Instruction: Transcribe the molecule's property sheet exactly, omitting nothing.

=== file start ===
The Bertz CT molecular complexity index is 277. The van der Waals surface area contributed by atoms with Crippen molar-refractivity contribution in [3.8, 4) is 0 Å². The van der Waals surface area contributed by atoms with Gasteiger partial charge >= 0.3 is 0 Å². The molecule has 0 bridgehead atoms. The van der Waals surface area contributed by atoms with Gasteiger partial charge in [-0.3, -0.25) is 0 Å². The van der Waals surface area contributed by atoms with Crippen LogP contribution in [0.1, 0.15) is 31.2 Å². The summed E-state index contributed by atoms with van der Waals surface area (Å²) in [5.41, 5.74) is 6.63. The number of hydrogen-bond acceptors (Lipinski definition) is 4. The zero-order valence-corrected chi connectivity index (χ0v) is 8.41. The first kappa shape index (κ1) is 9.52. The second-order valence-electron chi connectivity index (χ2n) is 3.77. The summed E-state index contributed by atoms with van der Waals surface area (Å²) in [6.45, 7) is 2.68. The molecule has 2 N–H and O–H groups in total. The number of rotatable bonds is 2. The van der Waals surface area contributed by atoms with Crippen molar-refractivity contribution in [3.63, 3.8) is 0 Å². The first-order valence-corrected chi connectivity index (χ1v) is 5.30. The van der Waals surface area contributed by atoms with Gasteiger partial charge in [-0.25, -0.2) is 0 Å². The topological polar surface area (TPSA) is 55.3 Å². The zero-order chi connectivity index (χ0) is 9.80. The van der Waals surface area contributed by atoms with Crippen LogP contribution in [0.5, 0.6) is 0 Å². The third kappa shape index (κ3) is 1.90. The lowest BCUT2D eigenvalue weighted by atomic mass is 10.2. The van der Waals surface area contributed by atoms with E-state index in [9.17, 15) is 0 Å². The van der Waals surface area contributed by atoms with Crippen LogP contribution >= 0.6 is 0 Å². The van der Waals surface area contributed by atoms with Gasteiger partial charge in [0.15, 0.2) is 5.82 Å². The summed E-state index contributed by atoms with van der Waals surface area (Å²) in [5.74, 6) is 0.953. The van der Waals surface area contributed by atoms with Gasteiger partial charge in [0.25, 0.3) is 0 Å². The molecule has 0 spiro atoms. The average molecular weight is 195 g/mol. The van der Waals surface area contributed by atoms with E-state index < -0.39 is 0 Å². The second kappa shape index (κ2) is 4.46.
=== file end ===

The Bertz CT molecular complexity index is 277. The van der Waals surface area contributed by atoms with Crippen molar-refractivity contribution in [3.8, 4) is 0 Å². The van der Waals surface area contributed by atoms with Gasteiger partial charge >= 0.3 is 0 Å². The molecule has 0 bridgehead atoms. The van der Waals surface area contributed by atoms with Gasteiger partial charge in [-0.3, -0.25) is 0 Å². The van der Waals surface area contributed by atoms with Crippen LogP contribution in [0.1, 0.15) is 31.2 Å². The summed E-state index contributed by atoms with van der Waals surface area (Å²) in [5.41, 5.74) is 6.63. The number of hydrogen-bond acceptors (Lipinski definition) is 4. The zero-order valence-corrected chi connectivity index (χ0v) is 8.41. The first kappa shape index (κ1) is 9.52. The second-order valence-electron chi connectivity index (χ2n) is 3.77. The summed E-state index contributed by atoms with van der Waals surface area (Å²) in [6.45, 7) is 2.68. The molecule has 2 N–H and O–H groups in total. The number of rotatable bonds is 2. The van der Waals surface area contributed by atoms with Crippen molar-refractivity contribution in [3.63, 3.8) is 0 Å². The first-order valence-corrected chi connectivity index (χ1v) is 5.30. The van der Waals surface area contributed by atoms with Gasteiger partial charge in [-0.25, -0.2) is 0 Å². The topological polar surface area (TPSA) is 55.3 Å². The zero-order chi connectivity index (χ0) is 9.80. The van der Waals surface area contributed by atoms with Crippen LogP contribution in [0.5, 0.6) is 0 Å². The third kappa shape index (κ3) is 1.90. The lowest BCUT2D eigenvalue weighted by atomic mass is 10.2. The van der Waals surface area contributed by atoms with E-state index in [9.17, 15) is 0 Å². The van der Waals surface area contributed by atoms with Crippen LogP contribution >= 0.6 is 0 Å². The van der Waals surface area contributed by atoms with Gasteiger partial charge in [0.15, 0.2) is 5.82 Å². The summed E-state index contributed by atoms with van der Waals surface area (Å²) in [5.74, 6) is 0.953. The van der Waals surface area contributed by atoms with Gasteiger partial charge in [0.25, 0.3) is 0 Å². The molecule has 0 spiro atoms. The average molecular weight is 195 g/mol. The van der Waals surface area contributed by atoms with E-state index < -0.39 is 0 Å². The second kappa shape index (κ2) is 4.46.